Jury duty: Seeking truth in a drunken fight

It's a lousy job, but someone's got to do it

February 27, 2011|By Dan Rodricks

They picked me for a jury in the Circuit Court for Baltimore, Judge John Carroll Byrnes presiding. It was an attempted murder case: A young fellow named Bradley, also known as Doo Wop, allegedly stabbed another young fellow named Massey in a drunken fight over a woman named Jones, supposedly the "baby mother" of the defendant. This happened early on Friday, March 26 last year, on East 34th Street near Ellerslie Avenue in northeast Baltimore.

Only one witness to the incident testified during the trial, and that was Mr. Massey, the victim. That turned out to be a problem for some members of the jury. One at first didn't believe anything Mr. Massey said; another wanted corroboration of what he said.

But there was no corroboration. No video. No DNA. No big crowd of onlookers enthusiastically testifying for the state. No "baby mother" on the witness stand. All we had was Mr. Massey, the 27-year-old victim who had shown up at Union Memorial Hospital with a small knife wound to his chest — not to mention a blood-alcohol level of twice what the state considers intoxicated, and the narcotic Percocet in his system, according to a nurse's report.

On the night of the drama, Mr. Massey said, he had been hanging out with Miss Jones. Then Mr. Bradley arrived and this Miss Jones got upset. "She was terrified and jumped in the closet," Mr. Massey said.

Now look, this story gets fuzzy here, partly because Mr. Massey spoke in run-on sentences and mumbled and because the prosecutor — never got her full name because she never introduced herself to the jury — didn't ask him to slow down and repeat anything. Judge Byrnes did, from time to time, but the mumbles continued.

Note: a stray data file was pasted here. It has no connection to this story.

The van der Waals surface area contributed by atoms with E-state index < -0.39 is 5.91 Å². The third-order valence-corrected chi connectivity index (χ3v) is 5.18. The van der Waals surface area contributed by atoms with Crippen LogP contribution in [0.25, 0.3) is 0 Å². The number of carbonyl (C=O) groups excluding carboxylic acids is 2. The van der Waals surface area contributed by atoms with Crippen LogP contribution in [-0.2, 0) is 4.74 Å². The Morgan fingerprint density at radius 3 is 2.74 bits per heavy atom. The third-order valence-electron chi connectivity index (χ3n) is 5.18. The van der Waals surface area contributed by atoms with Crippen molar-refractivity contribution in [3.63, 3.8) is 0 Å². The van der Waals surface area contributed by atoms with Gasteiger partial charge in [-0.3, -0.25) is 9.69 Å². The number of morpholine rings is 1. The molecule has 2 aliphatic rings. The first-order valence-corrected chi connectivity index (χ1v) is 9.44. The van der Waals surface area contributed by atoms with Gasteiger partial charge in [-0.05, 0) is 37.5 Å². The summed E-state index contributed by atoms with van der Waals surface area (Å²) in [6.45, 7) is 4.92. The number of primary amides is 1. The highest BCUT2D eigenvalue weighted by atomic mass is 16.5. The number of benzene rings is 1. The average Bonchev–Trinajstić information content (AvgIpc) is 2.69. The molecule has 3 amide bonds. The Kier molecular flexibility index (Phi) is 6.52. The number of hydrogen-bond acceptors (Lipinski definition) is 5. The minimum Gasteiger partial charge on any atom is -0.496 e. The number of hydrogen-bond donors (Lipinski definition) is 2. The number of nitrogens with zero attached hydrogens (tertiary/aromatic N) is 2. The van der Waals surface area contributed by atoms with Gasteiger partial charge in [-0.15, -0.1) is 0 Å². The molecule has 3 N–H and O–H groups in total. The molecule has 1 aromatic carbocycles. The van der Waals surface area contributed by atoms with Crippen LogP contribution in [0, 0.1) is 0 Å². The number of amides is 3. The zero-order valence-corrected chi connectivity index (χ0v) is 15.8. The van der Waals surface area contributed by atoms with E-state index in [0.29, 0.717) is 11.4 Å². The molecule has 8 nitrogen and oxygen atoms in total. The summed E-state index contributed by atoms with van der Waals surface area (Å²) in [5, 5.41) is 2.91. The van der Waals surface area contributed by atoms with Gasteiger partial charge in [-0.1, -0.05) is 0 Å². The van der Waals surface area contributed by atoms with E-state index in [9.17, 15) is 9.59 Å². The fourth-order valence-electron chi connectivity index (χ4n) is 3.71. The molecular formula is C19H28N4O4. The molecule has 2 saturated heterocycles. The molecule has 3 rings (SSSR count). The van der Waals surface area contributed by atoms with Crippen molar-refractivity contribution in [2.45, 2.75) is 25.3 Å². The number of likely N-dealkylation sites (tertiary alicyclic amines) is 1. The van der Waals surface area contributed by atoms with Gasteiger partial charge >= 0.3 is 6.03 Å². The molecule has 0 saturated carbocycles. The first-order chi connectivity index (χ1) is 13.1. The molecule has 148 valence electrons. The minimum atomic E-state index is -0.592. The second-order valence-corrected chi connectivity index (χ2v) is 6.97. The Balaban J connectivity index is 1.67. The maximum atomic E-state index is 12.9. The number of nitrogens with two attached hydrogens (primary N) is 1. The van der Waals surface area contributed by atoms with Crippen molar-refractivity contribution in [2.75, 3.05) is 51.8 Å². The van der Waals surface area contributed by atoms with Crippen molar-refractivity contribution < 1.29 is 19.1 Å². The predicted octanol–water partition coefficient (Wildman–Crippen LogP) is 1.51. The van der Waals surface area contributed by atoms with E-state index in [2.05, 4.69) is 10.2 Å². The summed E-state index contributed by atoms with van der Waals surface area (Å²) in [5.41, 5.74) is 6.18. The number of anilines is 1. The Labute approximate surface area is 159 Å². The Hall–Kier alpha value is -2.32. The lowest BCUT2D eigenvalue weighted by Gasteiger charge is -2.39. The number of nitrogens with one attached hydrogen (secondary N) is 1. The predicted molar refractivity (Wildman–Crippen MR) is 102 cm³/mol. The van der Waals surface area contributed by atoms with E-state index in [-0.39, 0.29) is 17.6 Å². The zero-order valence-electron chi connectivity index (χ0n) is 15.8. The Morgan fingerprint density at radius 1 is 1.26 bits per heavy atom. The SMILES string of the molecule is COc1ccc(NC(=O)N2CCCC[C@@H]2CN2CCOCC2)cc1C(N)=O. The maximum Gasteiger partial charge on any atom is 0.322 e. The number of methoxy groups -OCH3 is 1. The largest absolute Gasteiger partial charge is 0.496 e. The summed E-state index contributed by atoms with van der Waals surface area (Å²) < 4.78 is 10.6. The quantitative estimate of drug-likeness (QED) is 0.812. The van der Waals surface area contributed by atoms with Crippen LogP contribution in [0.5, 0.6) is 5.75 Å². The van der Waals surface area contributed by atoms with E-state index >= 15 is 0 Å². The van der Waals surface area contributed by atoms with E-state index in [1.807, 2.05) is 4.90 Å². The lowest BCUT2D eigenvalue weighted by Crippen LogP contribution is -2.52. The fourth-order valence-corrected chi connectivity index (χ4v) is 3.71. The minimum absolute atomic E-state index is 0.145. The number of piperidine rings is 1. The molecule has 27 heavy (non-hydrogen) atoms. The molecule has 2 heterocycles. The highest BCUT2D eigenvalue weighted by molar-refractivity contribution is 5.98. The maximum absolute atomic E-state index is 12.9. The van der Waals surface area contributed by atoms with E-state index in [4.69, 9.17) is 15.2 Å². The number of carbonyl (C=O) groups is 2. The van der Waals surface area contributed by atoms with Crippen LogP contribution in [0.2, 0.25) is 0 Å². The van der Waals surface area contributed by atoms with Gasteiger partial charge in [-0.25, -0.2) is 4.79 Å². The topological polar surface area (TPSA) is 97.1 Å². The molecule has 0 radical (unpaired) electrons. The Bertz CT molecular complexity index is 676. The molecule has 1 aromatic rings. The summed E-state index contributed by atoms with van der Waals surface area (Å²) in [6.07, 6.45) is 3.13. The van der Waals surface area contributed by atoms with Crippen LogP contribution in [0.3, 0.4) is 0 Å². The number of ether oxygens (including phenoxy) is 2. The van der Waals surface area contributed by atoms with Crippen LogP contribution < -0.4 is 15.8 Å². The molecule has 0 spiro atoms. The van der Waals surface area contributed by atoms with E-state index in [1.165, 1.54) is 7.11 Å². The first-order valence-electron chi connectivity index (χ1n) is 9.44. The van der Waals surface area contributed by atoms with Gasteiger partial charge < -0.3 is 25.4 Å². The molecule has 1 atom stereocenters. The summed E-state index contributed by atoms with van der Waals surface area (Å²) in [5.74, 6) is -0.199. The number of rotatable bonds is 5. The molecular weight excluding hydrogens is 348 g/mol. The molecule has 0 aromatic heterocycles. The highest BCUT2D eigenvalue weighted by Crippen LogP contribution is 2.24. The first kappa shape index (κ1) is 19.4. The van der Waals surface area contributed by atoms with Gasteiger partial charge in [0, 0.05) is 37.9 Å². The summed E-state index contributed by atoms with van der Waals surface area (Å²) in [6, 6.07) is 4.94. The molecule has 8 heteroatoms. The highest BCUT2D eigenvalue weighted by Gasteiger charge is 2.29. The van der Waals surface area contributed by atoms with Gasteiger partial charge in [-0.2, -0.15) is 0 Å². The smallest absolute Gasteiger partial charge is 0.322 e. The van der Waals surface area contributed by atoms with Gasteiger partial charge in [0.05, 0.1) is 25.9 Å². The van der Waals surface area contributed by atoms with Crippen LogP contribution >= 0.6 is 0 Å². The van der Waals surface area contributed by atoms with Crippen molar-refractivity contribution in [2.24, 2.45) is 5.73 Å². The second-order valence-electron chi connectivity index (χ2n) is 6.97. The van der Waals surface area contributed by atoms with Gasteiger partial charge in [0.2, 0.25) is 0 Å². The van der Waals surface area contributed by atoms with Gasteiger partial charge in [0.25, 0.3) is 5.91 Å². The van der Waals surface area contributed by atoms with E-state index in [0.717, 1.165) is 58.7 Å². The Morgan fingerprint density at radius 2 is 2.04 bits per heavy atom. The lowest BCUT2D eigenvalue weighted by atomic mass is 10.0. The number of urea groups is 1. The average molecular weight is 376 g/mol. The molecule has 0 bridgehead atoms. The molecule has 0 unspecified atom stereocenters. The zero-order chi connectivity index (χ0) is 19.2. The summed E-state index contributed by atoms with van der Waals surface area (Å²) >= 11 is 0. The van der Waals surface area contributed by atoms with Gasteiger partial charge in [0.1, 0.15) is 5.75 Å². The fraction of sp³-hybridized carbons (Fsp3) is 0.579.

Still, I can tell you this: Whatever was going on that night, the atmosphere must not have been wholly antagonistic, because Mr. Massey and Mr. Bradley hit it off pretty well. Though they had never met before, they hung out together and did some drinking of Colt 45 and New Amsterdam gin. In fact, their fight didn't break out until a few hours later when Mr. Bradley tried to get into Miss Jones' house and Mr. Massey tried to stop him.

That's when the knife came out, according to Mr. Massey, and Mr. Bradley stabbed him once in the chest.

Though Mr. Massey's one-inch wound was considered "non life threatening," he said, "I felt I was on my death bed for the second time in my life."

While Mr. Massey lived to testify against Mr. Bradley, Mr. Bradley never spoke a word at trial. He shuffled and reshuffled papers while his attorney, a public defender named Rowland, raised reasonable doubt: No weapon was ever recovered, she said, and the victim had been intoxicated and gave police no description of his assailant on the night of the drama. Plus, it was 19 days before Mr. Massey identified "Doo Wop" as Cory Bradley in an array of mug shots presented by Det. William E. Nickles.

The three hours of jury deliberations were civil and thoughtful. Everyone had something to offer — points that others might have missed, recollections of testimony that opened minds to plausible explanations for Mr. Massey's behavior. While he hadn't identified his attacker until April 14, he had provided Mr. Bradley's nickname much sooner, and it had taken Detective Nickles some time to track down the suspect known as Doo Wop. Plus, jurors believed Mr. Massey had been initially uncooperative with police because he was inebriated or because he had ideas about personally retaliating for the attack. We all seemed to appreciate that cops and prosecutors must often make cases out of almost nothing: uncooperative witnesses, or only one witness and not a great one.

In the end, all 12 jurors believed Mr. Massey had been attacked by Corey "Doo Wop" Bradley but that Mr. Bradley had not intended to kill him. Our verdicts: Not guilty of attempted murder, not guilty of first-degree assault, guilty of second-degree assault and guilty of carrying a dangerous weapon with intent to injure. We'd have added, "Guilty of stupidity and lucky he didn't kill someone," but there wasn't a line for that on the verdict sheet.

Dan Rodricks' column appears Tuesdays, Thursdays and Sundays. He is the host of Midday on WYPR, 88.1 FM. His e-mail is dan.rodricks@baltsun.com.

Baltimore Sun Articles
Please note the green-lined linked article text has been applied commercially without any involvement from our newsroom editors, reporters or any other editorial staff.